Okanogan wildfire grows by 22 square miles; at least 94 homes and cabins destroyed

This is an archived article and the information in the article may be outdated. Please look at the time stamp on the story to see when it was last updated.

SPOKANE, Wash. (AP) — The largest wildfire in Washington state history grew by more than 22 square miles overnight, and firefighters are worried about high winds predicted for this weekend.

The Okanogan Complex of wildfires was listed at 472 square miles on Friday morning, after windy conditions Thursday pushed the fire on a couple of runs. It is only 12 percent contained.

Officials say the fire has destroyed at least 45 primary residences, 49 cabins and 60 outbuildings. Three firefighters died battling the fire last week, and a memorial service for them is planned for Sunday in Wenatchee.

Fire spokeswoman Sierra Hellstrom says temperatures are lower and humidity higher on Friday, which is good news for firefighters. But thunderstorms with high winds predicted for this weekend could fan the flames.

Okanogan County Fires issued mandatory evacuation orders Friday afternoon for those living in the north, middle and south forks of Gold Creek and Gold Creek Road. It urged them to take Highway 153 and head toward Twisp or Pateros.

Gov. Jay Inslee issued a statement warning of extremely dangerous conditions being expected this weekend.

“I want to urge people in the area of any Washington wildfire to heed evacuation orders and not take unnecessary risks," Inslee said. "If you hear your town or area is under a Level 3 immediate evacuation notice, that means there is very serious and very real threat.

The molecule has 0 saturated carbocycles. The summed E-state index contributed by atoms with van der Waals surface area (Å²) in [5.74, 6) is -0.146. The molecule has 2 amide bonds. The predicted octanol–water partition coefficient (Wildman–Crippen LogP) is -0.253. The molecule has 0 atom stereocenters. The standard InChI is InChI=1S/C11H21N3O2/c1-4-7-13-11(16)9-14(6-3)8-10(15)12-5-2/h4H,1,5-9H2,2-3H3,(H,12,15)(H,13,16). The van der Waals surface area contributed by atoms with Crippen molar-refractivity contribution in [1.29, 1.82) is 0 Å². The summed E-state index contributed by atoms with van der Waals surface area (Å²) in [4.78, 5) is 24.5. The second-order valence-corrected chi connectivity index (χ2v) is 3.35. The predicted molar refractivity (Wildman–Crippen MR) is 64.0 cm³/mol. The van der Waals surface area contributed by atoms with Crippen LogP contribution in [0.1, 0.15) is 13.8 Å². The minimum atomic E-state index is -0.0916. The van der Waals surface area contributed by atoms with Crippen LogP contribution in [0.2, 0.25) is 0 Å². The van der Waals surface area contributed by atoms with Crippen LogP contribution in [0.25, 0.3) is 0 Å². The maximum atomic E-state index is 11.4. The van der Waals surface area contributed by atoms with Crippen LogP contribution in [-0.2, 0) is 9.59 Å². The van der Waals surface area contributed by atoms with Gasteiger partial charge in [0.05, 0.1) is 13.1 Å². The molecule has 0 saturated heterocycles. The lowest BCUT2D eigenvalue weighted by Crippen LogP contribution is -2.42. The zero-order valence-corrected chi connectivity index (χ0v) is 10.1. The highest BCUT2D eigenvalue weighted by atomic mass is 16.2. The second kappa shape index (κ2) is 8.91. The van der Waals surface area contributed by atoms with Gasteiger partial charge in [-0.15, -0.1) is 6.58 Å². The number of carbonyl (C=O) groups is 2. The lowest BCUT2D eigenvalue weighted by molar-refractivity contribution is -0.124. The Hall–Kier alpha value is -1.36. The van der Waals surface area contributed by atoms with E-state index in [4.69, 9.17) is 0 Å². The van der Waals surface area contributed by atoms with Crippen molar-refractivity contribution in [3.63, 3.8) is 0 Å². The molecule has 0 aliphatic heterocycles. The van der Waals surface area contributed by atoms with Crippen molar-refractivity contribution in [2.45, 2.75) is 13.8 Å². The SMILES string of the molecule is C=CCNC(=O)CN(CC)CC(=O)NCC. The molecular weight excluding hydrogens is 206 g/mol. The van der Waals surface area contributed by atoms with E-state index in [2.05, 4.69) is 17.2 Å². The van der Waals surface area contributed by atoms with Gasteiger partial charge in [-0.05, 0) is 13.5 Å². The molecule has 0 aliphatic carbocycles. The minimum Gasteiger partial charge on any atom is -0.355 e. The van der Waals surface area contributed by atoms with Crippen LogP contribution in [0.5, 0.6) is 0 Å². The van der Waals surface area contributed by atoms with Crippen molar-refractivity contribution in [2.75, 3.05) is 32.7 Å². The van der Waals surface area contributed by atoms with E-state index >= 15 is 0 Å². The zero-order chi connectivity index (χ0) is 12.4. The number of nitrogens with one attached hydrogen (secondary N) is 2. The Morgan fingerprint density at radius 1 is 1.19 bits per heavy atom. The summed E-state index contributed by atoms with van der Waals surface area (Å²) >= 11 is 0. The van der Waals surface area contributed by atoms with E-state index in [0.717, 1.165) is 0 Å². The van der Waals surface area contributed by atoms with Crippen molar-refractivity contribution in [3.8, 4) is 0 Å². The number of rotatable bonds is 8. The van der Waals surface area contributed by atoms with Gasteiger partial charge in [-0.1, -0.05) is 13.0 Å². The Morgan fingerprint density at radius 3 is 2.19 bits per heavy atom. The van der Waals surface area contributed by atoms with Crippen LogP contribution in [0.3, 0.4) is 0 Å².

“The weather forecast this weekend calls for gusty and dry conditions that could lead to extremely fast-moving and dangerous fire growth. This could place hundreds of people in danger.

“Many Eastern Washington communities are threatened by the growing fires. If you receive a Level 3 evacuation notice, you should leave the area immediately. You should follow all evacuation instructions you are given. Local authorities who want you to evacuate are concerned with the immediate safety of you and your family.

“If you choose not to evacuate, you must understand that emergency services will not be able to assist you. Your life may be at risk. Firefighters will not be allowed to enter the area. All roads may be inaccessible due to fire. Roadblocks and 24-hour patrols will be established in the area. You will not be allowed to return until conditions are safe.

“Stay safe and know that many people are doing everything possible to contain the fires and protect people and property," Inslee said.

The Incident Information System said the Okanogan Complex Fire was ignited by lightning on August 21. The fires are burning in steep, rugged terrain near the town of Omak, on lands managed by the Washington Department of Natural Resources, Okanogan-Wenatchee National Forest, the Confederated Tribes of the Coleville Reservation, and private lands.

The Okanogan Complex includes six fires: Blue Lake, Lime Belt and Beaver Lake Fires (which burned together and are referred to as Lime Belt); Tunk Block Fire; Twisp River Fire; and the Nine Mile Fire.

Both the Nine Mile Fire and Twisp River Fires are in mop-up and patrol status, the agency said.

 

Notice: you are using an outdated browser. Microsoft does not recommend using IE as your default browser. Some features on this website, like video and images, might not work properly. For the best experience, please upgrade your browser.